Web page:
Ain’t got time to take a fast train

An expensive flight, day before yesterday, to Manchester, New Hampshire. Mandy’s sister Jodie was there at the airport to pick us up. She’s ever so slightly round with the bump of a girl on the way. The sides of the roads are covered in ice here. Amanda wears her fur coat. It’s an actual fur from actual previously living animals with fur; she discovered it at an estate sale, and paid twenty dollars for this fur coat, which was made from beasts killed from before we both were born.

We arrived at Mandy’s parents’ place. Mudd is there, smiling and looking happy to see us. Sister, Mom and Mandy cuddle on the couch a little, smiling, recounting stories, crying a little. I make scrambled eggs for Mandy and me.

Next morning, Jodie brings Xander to visit. Xander is pushing two years old and may well be the most amiable human being I have ever met. He has a handful of one-syllable words at his disposal, and he works them mighty hard. “nooo” is actually snow, which is intended to be carried to the tub in a large pot, and dispensed into cups there. Mandy is consistently referred to as “mehmeh” and she is wildly popular.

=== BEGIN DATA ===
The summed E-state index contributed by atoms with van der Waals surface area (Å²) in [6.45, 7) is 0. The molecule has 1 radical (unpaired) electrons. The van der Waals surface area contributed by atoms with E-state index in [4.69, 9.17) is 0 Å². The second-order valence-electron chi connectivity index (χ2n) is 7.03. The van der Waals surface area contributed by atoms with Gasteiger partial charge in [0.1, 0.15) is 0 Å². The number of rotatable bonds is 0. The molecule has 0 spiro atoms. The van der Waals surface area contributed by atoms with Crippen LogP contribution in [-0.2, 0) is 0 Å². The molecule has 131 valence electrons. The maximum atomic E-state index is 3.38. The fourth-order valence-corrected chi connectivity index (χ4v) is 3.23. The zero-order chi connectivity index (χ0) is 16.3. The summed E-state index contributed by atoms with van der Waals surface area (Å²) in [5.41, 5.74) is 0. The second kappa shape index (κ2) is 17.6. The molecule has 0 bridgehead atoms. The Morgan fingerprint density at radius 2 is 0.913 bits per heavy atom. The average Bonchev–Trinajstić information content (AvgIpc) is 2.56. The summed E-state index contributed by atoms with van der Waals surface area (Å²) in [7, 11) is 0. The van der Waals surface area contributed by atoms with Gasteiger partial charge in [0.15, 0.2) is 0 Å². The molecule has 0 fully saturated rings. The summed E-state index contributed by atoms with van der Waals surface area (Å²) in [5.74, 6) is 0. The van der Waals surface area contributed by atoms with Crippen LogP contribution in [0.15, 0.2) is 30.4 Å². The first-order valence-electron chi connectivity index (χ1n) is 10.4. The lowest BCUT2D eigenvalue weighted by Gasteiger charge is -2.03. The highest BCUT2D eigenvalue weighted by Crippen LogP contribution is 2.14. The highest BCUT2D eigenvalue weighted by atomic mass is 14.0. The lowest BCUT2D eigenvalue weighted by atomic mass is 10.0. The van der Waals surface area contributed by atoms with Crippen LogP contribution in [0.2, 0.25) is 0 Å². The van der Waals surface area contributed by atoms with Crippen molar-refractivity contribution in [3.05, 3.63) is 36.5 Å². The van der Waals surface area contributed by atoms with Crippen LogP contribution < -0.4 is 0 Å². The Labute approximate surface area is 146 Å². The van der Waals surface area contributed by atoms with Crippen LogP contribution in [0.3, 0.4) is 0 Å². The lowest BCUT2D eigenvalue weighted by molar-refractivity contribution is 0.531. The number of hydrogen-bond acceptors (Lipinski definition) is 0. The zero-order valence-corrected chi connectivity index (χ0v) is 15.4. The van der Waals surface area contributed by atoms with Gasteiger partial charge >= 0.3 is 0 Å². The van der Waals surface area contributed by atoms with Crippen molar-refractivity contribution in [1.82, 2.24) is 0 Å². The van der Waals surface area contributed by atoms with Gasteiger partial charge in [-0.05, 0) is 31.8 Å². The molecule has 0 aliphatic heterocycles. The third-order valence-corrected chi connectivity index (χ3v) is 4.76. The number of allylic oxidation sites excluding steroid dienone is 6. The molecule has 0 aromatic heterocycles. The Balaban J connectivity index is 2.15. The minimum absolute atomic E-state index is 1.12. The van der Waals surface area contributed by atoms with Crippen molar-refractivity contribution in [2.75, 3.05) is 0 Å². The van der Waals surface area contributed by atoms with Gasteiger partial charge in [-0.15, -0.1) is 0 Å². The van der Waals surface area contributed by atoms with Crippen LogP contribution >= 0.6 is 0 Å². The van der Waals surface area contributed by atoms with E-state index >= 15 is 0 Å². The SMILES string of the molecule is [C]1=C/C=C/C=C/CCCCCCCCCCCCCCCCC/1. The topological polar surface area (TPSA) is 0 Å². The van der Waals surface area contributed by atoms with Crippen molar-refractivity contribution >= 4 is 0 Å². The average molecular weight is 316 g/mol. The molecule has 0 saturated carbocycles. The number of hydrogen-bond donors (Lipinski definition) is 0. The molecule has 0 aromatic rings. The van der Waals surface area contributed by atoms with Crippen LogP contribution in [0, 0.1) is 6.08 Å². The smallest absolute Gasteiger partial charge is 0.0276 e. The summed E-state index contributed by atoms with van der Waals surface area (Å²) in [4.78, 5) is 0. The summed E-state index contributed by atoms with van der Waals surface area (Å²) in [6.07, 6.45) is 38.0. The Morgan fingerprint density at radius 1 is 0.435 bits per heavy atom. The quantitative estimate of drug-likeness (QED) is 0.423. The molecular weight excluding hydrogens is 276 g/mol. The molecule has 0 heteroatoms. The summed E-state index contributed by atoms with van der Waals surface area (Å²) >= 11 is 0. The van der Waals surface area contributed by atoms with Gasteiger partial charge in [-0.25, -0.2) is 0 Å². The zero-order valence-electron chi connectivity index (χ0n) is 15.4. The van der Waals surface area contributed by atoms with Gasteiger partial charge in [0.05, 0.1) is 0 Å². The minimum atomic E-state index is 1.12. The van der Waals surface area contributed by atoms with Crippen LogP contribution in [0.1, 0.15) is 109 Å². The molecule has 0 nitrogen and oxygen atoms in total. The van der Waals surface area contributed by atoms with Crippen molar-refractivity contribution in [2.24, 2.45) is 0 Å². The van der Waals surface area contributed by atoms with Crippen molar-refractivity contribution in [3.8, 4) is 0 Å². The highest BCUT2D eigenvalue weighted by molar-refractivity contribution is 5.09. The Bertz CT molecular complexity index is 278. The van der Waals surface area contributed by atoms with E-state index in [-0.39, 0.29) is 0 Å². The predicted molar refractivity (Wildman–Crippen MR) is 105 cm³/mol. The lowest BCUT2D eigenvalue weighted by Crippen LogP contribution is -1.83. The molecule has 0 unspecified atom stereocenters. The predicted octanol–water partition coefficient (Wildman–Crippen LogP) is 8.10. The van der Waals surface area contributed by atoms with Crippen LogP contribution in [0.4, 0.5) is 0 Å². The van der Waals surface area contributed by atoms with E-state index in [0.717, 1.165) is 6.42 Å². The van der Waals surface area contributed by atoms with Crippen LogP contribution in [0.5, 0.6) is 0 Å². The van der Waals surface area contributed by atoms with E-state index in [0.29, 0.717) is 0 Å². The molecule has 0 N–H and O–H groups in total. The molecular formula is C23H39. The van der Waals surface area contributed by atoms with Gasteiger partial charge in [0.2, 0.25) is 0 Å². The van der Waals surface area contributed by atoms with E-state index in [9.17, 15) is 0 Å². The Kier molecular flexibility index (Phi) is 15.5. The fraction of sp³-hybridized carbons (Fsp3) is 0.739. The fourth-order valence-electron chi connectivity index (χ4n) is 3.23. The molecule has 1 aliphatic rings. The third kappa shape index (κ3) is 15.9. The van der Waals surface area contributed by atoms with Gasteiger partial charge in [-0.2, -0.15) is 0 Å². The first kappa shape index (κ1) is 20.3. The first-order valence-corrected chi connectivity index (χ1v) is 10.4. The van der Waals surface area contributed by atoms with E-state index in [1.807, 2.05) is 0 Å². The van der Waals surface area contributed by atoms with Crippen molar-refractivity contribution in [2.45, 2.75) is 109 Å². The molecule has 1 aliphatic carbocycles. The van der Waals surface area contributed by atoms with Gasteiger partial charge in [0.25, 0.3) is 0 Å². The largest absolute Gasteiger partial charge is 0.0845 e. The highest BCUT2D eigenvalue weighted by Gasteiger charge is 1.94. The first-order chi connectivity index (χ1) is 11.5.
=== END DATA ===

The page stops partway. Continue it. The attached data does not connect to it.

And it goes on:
Nurn, Mandy’s father, is looking a bit gaunt, but he is very much himself… funny, personable. He hugs Mandy and hugs me, cautioning me from touching his stomach. Nurn has been disconnected from most of the beepy machines by his bedside. His breathing sounds normal. Nurn has had a port installed in his stomach. By turning a valve this way or that, we can vent liquids from his stomach. So he can drink liquids again. Five hours of talking and holding his hands.

The hospital bed will probably be set up in the kitchen, a place where we can deal with spills and such. The hospice nurse is supposed to come every other day with morphine and other supplies. Nurn is going to be able to take some nourishment by mouth but he’s currently planning not to take it intravenously. “Weeks to months” says the oncologist, but oncologists are all just educated guessers anyway.

I have assignments. I must fix the bird feeder and possibly rewire the home Internet network to be more maintainable by Mudd, and also simplify the voice mail system. Man about the house. I can do those things.

Leave a Reply